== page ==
Nature’s Art 30mm, f/2.8, 15 second exposure, ISO 400
Last year, on March 21, 2009 we took a chilly ride up a ski lift to the Abisko Mountain Station in Sweden’s far north. Ranked as one of the top ten places in the world to see the Northern Lights, this arctic hotspot certainly lived up to its reputation. Vivid green forms danced with almost hallucinogenic pulsations from 9:30pm onwards. But photographing in the dark, on slanted ice, in the freezing cold wasn’t easy. Just walking beyond the crowd of folks congregated by the warming hut was tricky, balancing body and tripod across a slippery slope with no rope. Numb fingers made it difficult to adjust exposure settings. Or even hold your equipment. One poor guy (standing beside David in the pic) lost his flash as it slid down the mountainside. (Not quite sure what he had planned to illuminate as there wasn’t anything in the foreground…) And then there was the challenge of focus, proper exposure and even composition.
Long exposures revealed a lake (where did that come from?) that was tilted at awful angles. I was shooting with shutter speeds between 15-30 seconds to capture some of the red color not visible with the naked eye. Although I only managed a few keepers that night, the experience of seeing them in person was magical. Mesmerizing. We were some of the last to leave the mountain, finally forced to leave this strange and wonderful dimension.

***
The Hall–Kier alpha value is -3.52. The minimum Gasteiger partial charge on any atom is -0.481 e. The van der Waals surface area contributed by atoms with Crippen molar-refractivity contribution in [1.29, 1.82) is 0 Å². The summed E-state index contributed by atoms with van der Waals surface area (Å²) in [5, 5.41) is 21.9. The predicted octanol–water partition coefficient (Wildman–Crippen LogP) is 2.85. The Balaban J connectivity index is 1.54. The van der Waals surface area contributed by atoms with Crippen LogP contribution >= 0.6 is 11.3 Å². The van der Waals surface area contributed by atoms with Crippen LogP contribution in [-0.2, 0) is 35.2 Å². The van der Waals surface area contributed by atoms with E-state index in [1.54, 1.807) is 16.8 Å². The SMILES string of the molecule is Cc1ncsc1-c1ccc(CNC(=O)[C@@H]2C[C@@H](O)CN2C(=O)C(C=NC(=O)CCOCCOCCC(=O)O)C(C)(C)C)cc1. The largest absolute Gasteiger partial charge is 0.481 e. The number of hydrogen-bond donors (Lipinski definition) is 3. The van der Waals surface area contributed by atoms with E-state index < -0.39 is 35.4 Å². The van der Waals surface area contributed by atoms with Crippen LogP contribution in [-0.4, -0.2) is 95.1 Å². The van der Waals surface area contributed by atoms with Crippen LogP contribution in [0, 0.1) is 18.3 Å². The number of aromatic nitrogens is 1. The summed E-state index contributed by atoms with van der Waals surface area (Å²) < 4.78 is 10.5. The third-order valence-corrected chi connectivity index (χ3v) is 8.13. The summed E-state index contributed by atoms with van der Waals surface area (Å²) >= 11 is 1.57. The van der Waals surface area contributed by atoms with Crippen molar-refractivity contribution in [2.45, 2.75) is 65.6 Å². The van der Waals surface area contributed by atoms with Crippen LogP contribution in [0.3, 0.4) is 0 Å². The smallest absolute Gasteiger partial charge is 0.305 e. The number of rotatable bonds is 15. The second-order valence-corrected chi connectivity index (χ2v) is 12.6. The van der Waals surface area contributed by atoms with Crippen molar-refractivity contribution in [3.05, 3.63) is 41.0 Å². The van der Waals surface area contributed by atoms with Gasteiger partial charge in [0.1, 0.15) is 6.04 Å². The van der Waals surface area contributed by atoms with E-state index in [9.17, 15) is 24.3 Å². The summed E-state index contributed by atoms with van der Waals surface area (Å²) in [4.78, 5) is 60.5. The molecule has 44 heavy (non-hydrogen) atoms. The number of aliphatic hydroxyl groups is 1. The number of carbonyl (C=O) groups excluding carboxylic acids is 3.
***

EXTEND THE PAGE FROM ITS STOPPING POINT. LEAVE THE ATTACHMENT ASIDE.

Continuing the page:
Crunching our way through the snow to our cabin, we suddenly heard loud crackling noises. We stopped to listen, looking around for a transformer going haywire. Snap, crackle, hisssss, pop! Sounded like a magnified Star Wars video game. No transformers around. The northern lights were making all the noise! I recalled reading about how their sounds are audible when the conditions are just right, but really hadn’t expected to experience that. Otherworldly, indeed.